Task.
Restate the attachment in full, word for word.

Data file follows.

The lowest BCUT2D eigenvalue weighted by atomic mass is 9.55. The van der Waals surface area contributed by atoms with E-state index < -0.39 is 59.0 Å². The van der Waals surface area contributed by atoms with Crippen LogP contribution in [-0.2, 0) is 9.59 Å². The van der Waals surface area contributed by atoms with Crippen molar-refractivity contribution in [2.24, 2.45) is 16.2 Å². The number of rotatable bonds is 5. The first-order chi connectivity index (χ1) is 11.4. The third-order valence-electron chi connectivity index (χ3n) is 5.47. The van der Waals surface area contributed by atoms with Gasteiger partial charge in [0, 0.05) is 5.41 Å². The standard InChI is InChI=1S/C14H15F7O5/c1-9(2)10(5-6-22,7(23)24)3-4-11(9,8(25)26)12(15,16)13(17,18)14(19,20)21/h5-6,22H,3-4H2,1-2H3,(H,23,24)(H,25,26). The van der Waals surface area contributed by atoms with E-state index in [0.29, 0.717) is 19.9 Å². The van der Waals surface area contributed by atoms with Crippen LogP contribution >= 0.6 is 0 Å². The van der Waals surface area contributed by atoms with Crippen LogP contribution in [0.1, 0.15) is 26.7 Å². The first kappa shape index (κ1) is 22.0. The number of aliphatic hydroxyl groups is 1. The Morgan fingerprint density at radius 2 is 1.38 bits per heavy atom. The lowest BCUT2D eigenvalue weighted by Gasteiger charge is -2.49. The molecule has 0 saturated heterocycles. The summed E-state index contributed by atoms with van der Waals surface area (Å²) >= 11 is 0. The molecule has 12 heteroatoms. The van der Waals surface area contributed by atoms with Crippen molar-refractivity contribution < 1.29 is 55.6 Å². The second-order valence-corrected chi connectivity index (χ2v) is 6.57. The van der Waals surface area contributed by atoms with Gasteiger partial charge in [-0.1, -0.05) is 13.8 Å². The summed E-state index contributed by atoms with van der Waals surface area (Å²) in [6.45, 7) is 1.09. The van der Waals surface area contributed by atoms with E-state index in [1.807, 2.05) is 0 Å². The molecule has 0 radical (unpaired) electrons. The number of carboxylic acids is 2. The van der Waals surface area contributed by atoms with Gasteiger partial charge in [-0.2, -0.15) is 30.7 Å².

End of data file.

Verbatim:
The lowest BCUT2D eigenvalue weighted by atomic mass is 9.55. The van der Waals surface area contributed by atoms with E-state index < -0.39 is 59.0 Å². The van der Waals surface area contributed by atoms with Crippen LogP contribution in [-0.2, 0) is 9.59 Å². The van der Waals surface area contributed by atoms with Crippen molar-refractivity contribution in [2.24, 2.45) is 16.2 Å². The number of rotatable bonds is 5. The first-order chi connectivity index (χ1) is 11.4. The third-order valence-electron chi connectivity index (χ3n) is 5.47. The van der Waals surface area contributed by atoms with Gasteiger partial charge in [0, 0.05) is 5.41 Å². The standard InChI is InChI=1S/C14H15F7O5/c1-9(2)10(5-6-22,7(23)24)3-4-11(9,8(25)26)12(15,16)13(17,18)14(19,20)21/h5-6,22H,3-4H2,1-2H3,(H,23,24)(H,25,26). The van der Waals surface area contributed by atoms with E-state index in [0.29, 0.717) is 19.9 Å². The van der Waals surface area contributed by atoms with Crippen LogP contribution >= 0.6 is 0 Å². The van der Waals surface area contributed by atoms with Crippen LogP contribution in [0.1, 0.15) is 26.7 Å². The first kappa shape index (κ1) is 22.0. The number of aliphatic hydroxyl groups is 1. The Morgan fingerprint density at radius 2 is 1.38 bits per heavy atom. The lowest BCUT2D eigenvalue weighted by Gasteiger charge is -2.49. The molecule has 0 saturated heterocycles. The summed E-state index contributed by atoms with van der Waals surface area (Å²) >= 11 is 0. The molecule has 12 heteroatoms. The van der Waals surface area contributed by atoms with Crippen molar-refractivity contribution < 1.29 is 55.6 Å². The second-order valence-corrected chi connectivity index (χ2v) is 6.57. The van der Waals surface area contributed by atoms with Gasteiger partial charge in [-0.1, -0.05) is 13.8 Å². The summed E-state index contributed by atoms with van der Waals surface area (Å²) in [6.45, 7) is 1.09. The van der Waals surface area contributed by atoms with E-state index in [1.807, 2.05) is 0 Å². The molecule has 0 radical (unpaired) electrons. The number of carboxylic acids is 2. The van der Waals surface area contributed by atoms with Gasteiger partial charge in [-0.2, -0.15) is 30.7 Å².